United States, 2004
U.S. Release Date:
PG-13 (Sexual Situations, Nudity)
Theatrical Aspect Ratio:
Ryan Gosling, Rachel McAdams, James Garner, Gena Rowlands, Joan Allen, James Marsden, Sam Shepard
Jan Sardi & Jeremy Leven, based on the novel by Nicholas Sparks
New Line Cinema
I have not read Nicholas Sparks' The Notebook, but I have heard good word-of-mouth about the novel. Sadly, the elements that made the book special did not survive the transition to the screen. The Notebook, as adapted by Nick Cassavetes from a screenplay by Jan Sardi and Jeremy Leven, comes across as an ordinary romantic melodrama with a maudlin and ineffective climax. It's the kind of story for which no term seems more appropriate than "soap opera."
The film unfolds in two time frames featuring the same characters. In the modern day scenes, Noah is played by James Garner and Allie by Gena Rowlands (the director's mother). In the sequences that transpire around World War II, the leads are Ryan Gosling and Rachel McAdams. It turns out that Allie is suffering from dementia, so, to stir her memories, Noah reads from a notebook that recounts their tumultuous, improbable romance. They met as teenagers in pre-WWII America. For Noah, it was love at first sight, but it took him a while to convince Allie. Almost immediately, the disparity of their social classes became an issue - she came from money and he was a laborer. The disapproval of Allie's mother (Joan Allen) led to their break-up. But fate brought them together after the war, and before Allie married her soldier beau (James Marsden).
The 1940s sequences are superior to those that transpire in the 2000s. Admittedly, the love affair between Allie and Noah is typical stuff, but Cassevetes directs the actors competently, the characters are likeable (you want them to end up together), and there's evident chemistry between Gosling and McAdams. The cinematography is evocative and the music never goes over-the-top. Unfortunately, things don't work nearly as well when Garner and Rowlands take over the parts. Their aspect of the story doesn't work. It comes across as a badly diluted imitation of Iris (which handles the issue of fading memory with more poignancy than The Notebook could hope for). And, not only are the modern-day scenes dramatically inert, but it's virtually impossible to accept that these are the same people as the ones falling in love in the '40s. Fortunately, only about 20% of the movie unfolds when the characters are in their twilight years.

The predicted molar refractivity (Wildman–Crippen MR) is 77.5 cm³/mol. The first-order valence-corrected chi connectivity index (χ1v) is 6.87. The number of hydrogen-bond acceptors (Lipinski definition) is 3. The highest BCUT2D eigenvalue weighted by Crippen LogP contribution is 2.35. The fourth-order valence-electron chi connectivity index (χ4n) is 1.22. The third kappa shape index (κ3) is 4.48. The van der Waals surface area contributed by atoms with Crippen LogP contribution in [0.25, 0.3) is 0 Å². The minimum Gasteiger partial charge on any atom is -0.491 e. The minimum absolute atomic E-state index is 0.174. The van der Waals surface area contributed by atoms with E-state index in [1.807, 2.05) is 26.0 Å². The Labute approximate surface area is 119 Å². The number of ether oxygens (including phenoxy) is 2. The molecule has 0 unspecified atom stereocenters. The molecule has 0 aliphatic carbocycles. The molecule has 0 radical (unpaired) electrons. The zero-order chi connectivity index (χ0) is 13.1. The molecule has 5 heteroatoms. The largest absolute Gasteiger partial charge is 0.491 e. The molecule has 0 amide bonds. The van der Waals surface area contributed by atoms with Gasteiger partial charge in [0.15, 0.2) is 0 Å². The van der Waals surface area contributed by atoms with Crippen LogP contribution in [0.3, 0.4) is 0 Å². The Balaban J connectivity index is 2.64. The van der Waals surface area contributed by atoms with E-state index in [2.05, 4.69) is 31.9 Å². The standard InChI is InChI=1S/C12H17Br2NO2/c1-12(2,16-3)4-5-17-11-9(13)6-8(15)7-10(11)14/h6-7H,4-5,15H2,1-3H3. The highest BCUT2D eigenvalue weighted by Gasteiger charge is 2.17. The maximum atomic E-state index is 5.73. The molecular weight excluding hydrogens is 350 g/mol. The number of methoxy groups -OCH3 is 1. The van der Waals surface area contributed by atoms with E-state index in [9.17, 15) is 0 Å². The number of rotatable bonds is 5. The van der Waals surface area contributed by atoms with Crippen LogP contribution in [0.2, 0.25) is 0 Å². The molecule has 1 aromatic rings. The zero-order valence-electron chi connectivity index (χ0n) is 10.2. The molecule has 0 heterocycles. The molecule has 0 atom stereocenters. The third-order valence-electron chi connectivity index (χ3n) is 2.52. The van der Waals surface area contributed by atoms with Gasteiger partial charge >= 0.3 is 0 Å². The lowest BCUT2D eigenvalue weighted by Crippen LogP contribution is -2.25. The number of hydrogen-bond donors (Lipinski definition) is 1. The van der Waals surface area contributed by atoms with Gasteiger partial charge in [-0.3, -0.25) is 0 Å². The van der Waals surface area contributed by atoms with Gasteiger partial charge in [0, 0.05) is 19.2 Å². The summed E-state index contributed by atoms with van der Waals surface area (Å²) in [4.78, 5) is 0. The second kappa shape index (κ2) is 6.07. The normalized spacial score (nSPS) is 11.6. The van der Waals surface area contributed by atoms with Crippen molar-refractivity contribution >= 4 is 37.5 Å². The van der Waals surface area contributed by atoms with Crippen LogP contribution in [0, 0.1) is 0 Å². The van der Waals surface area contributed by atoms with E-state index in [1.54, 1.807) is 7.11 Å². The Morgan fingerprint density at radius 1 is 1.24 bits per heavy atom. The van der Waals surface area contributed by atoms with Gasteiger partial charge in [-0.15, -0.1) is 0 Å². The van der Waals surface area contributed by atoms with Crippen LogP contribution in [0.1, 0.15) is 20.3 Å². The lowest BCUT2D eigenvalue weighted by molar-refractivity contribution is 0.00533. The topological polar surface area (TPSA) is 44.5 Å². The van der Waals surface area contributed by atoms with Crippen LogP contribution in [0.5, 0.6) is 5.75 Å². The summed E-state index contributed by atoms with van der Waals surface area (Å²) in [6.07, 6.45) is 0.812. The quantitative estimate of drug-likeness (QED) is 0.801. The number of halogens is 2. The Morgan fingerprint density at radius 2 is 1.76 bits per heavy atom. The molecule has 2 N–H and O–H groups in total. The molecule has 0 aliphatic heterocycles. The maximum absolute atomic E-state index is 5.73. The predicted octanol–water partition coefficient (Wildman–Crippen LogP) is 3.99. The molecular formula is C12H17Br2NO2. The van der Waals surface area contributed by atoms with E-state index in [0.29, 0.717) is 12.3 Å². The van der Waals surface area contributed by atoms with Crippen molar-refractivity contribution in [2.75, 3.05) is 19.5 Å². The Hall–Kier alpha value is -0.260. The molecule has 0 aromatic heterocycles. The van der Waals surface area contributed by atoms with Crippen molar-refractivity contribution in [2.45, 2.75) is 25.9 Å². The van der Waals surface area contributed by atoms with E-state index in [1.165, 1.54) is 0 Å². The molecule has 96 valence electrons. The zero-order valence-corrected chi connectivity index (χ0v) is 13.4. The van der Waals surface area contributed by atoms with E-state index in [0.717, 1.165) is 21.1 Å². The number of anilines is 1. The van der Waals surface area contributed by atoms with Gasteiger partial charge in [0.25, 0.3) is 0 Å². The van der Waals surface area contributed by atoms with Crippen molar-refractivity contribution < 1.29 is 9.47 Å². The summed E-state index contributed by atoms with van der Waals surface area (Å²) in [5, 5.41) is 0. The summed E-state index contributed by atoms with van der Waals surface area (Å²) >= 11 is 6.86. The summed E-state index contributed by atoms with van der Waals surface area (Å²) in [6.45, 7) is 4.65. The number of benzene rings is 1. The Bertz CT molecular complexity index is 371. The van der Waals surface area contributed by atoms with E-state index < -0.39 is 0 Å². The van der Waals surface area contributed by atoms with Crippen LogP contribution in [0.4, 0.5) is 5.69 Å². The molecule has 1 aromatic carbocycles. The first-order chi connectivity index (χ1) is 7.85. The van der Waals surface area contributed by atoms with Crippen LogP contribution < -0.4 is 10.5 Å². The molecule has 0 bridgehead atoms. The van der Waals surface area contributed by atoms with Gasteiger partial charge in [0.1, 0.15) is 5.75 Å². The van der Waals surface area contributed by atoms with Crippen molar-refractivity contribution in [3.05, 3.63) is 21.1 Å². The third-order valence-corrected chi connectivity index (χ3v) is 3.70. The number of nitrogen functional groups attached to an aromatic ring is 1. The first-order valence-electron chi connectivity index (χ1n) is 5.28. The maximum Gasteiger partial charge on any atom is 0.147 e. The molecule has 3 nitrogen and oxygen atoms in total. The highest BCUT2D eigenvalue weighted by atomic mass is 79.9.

The Notebook represents an instance when the desire to obtain a particular MPAA rating has resulted in some bizarre choices. To avoid courting an R, the actors are forced to cover themselves with sheets and the camera is often positioned in a way that makes it seem almost as if the characters are posing. The material in The Notebook is inherently adult in nature (how many teenagers are going to see this movie?), so why neuter its sexuality in pursuit of a PG-13?
Fans of sudsy romances will adore The Notebook, but the film fails to manipulate the intellect with the same effectiveness that it tweaks the emotions. The best thing that can be said about the movie is that it's a worthy antidote to the usual testosterone-driven summer fare, but, in its inability to effectively develop the modern aspect of the story, it fails to throw the tear-jerking emotional punch it might have achieved.